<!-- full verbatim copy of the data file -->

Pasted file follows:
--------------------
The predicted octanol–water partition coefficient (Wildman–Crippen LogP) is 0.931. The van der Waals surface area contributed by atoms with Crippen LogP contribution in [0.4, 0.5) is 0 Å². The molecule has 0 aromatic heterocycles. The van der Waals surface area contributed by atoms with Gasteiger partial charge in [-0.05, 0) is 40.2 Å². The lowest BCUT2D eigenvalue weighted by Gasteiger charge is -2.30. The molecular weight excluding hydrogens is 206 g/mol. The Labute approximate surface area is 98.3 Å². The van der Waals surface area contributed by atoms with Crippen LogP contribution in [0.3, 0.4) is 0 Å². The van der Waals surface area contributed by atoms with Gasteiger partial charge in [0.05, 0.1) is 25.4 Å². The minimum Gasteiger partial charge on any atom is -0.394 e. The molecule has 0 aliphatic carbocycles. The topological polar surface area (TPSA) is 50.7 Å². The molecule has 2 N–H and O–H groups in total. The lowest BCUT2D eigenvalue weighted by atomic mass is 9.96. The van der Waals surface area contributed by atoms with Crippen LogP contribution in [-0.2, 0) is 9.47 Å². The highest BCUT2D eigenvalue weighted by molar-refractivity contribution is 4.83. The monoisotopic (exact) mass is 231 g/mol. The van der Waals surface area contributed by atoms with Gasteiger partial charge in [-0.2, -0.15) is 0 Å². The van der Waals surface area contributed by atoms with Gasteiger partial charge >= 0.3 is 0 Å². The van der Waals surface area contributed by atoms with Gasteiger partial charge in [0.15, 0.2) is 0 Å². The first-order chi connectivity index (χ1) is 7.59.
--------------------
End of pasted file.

The predicted octanol–water partition coefficient (Wildman–Crippen LogP) is 0.931. The van der Waals surface area contributed by atoms with Crippen LogP contribution in [0.4, 0.5) is 0 Å². The molecule has 0 aromatic heterocycles. The van der Waals surface area contributed by atoms with Gasteiger partial charge in [-0.05, 0) is 40.2 Å². The lowest BCUT2D eigenvalue weighted by Gasteiger charge is -2.30. The molecular weight excluding hydrogens is 206 g/mol. The Labute approximate surface area is 98.3 Å². The van der Waals surface area contributed by atoms with Crippen LogP contribution in [0.3, 0.4) is 0 Å². The van der Waals surface area contributed by atoms with Gasteiger partial charge in [0.05, 0.1) is 25.4 Å². The minimum Gasteiger partial charge on any atom is -0.394 e. The molecule has 0 aliphatic carbocycles. The topological polar surface area (TPSA) is 50.7 Å². The molecule has 2 N–H and O–H groups in total. The lowest BCUT2D eigenvalue weighted by atomic mass is 9.96. The van der Waals surface area contributed by atoms with Crippen LogP contribution in [-0.2, 0) is 9.47 Å². The highest BCUT2D eigenvalue weighted by molar-refractivity contribution is 4.83. The monoisotopic (exact) mass is 231 g/mol. The van der Waals surface area contributed by atoms with Gasteiger partial charge in [-0.2, -0.15) is 0 Å². The van der Waals surface area contributed by atoms with Gasteiger partial charge >= 0.3 is 0 Å². The van der Waals surface area contributed by atoms with Gasteiger partial charge in [0.15, 0.2) is 0 Å². The first-order chi connectivity index (χ1) is 7.59.